National Security Organizations

  • A U.S. Air Force C-17 Globemaster III taxis to its parking spot Bagram Airfield, Afghanistan, Sept. 25, 2012

    Commentary

    Peacetime Fuel 'Tankering' Could Save $25 Million Per Year

    Fuel tankering is carrying excess fuel on an aircraft when flying from origins where fuel is less expensive than at the destination. Tankering fuel to a conflict zone like Afghanistan is almost always cost-effective, but the story is more complex elsewhere due to how fuel is purchased and resold within the DoD itself.

    May 4, 2015

  • News Release

    News Release

    China Not a Threat to U.S. National Security Interests in Africa

    The United States should keep China's activities in Africa in perspective. While commercial competition is almost certain, there is little ground for geopolitical and ideological rivalry. The leaders of the two nations disagree about political norms but both seek stability in Africa.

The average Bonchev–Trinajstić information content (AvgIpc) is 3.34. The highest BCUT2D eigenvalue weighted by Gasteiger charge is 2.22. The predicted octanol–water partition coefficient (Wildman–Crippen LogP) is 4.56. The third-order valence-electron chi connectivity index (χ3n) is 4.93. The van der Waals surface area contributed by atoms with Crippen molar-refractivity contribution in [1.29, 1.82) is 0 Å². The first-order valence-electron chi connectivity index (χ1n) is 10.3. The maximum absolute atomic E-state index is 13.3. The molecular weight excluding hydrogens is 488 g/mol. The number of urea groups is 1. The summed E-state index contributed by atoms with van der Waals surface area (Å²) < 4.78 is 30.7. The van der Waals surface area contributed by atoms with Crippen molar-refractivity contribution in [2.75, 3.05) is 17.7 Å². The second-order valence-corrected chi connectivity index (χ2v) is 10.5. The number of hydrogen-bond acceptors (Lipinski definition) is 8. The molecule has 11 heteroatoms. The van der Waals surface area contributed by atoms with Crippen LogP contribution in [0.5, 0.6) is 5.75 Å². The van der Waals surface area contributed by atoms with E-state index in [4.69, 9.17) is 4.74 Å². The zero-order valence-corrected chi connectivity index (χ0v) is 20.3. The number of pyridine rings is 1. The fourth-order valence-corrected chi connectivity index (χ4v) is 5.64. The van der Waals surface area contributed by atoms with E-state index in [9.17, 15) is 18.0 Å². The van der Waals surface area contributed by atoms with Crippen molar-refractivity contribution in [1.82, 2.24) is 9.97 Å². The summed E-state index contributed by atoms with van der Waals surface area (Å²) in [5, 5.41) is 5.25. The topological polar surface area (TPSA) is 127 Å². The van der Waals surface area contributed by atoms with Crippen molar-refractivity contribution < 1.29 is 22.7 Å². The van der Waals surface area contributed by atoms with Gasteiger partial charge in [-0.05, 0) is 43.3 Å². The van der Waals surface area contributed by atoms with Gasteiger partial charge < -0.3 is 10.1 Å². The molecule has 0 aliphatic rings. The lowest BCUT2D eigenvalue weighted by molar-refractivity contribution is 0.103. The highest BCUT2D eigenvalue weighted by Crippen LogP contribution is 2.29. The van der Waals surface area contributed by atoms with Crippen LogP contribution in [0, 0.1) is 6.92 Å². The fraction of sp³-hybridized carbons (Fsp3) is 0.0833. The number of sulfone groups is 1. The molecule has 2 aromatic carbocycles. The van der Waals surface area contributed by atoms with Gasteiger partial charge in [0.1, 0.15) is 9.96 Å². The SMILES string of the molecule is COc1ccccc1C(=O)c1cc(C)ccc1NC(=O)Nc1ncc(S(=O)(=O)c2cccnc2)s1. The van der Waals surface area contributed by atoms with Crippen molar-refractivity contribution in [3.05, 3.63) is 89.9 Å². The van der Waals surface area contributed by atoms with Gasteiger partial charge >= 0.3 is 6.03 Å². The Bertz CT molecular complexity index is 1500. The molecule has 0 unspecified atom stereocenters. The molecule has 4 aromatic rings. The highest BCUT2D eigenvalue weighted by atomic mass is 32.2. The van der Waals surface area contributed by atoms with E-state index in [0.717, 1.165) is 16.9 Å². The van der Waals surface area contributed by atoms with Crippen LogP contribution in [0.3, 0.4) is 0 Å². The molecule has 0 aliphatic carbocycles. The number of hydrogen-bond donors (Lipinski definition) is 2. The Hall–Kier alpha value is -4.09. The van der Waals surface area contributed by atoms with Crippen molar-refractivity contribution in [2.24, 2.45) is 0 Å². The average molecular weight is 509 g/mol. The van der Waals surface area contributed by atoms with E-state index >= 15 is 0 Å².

Apr 22, 2015

  • Defense Secretary Ash Carter and Army Gen. Martin E. Dempsey, chairman of the Joint Chiefs of Staff, brief reporters at the Pentagon on April 16, 2015

    Commentary

    Fixes for Risk Assessment in Defense

    Defense Department approaches to risk management could be improved if they focused on complex strategic judgments — questions on which information is imperfect, dozens of variables interact in nonlinear ways, and human choice and agency generate unpredictable patterns.

    Apr 22, 2015

  • A U.S. Air Force F-22 Raptor flying at Eielson Air Force Base, Alaska

    Commentary

    Where Commonality Can Work in a Sixth-Gen Fighter

    The DoD plans to fund a Darpa-Air Force-Navy technology demonstration program aimed at developing critical sixth-generation fighter capabilities. It's a sign that the Pentagon is adopting a cost-effective strategy but it will need to remain vigilant to avoid the pitfalls that have caused previous joint fighter programs to fall short of hoped-for cost savings and to accept unwelcome design compromises.